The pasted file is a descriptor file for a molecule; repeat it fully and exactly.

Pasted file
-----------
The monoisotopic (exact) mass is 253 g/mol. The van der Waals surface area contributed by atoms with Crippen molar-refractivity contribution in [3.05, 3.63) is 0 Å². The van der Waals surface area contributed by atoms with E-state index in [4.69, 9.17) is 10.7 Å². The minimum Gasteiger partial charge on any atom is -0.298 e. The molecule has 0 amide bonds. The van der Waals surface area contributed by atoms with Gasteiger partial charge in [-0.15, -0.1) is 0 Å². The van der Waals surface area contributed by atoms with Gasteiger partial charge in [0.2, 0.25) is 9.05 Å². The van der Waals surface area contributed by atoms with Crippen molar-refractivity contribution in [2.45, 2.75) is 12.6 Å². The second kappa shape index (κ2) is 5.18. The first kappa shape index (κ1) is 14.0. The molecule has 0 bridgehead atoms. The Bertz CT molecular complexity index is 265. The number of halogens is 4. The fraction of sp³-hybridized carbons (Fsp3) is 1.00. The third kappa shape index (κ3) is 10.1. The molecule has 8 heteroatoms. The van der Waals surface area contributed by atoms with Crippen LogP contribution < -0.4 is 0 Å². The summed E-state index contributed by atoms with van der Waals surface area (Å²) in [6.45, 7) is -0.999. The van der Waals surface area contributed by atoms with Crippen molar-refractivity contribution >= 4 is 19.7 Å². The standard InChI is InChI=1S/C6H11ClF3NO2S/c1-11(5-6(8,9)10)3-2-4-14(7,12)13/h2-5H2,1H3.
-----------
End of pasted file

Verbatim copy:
The monoisotopic (exact) mass is 253 g/mol. The van der Waals surface area contributed by atoms with Crippen molar-refractivity contribution in [3.05, 3.63) is 0 Å². The van der Waals surface area contributed by atoms with E-state index in [4.69, 9.17) is 10.7 Å². The minimum Gasteiger partial charge on any atom is -0.298 e. The molecule has 0 amide bonds. The van der Waals surface area contributed by atoms with Gasteiger partial charge in [-0.15, -0.1) is 0 Å². The van der Waals surface area contributed by atoms with Gasteiger partial charge in [0.2, 0.25) is 9.05 Å². The van der Waals surface area contributed by atoms with Crippen molar-refractivity contribution in [2.45, 2.75) is 12.6 Å². The second kappa shape index (κ2) is 5.18. The first kappa shape index (κ1) is 14.0. The molecule has 0 bridgehead atoms. The Bertz CT molecular complexity index is 265. The number of halogens is 4. The fraction of sp³-hybridized carbons (Fsp3) is 1.00. The third kappa shape index (κ3) is 10.1. The molecule has 8 heteroatoms. The van der Waals surface area contributed by atoms with Crippen LogP contribution < -0.4 is 0 Å². The summed E-state index contributed by atoms with van der Waals surface area (Å²) in [6.45, 7) is -0.999. The van der Waals surface area contributed by atoms with Crippen molar-refractivity contribution >= 4 is 19.7 Å². The standard InChI is InChI=1S/C6H11ClF3NO2S/c1-11(5-6(8,9)10)3-2-4-14(7,12)13/h2-5H2,1H3.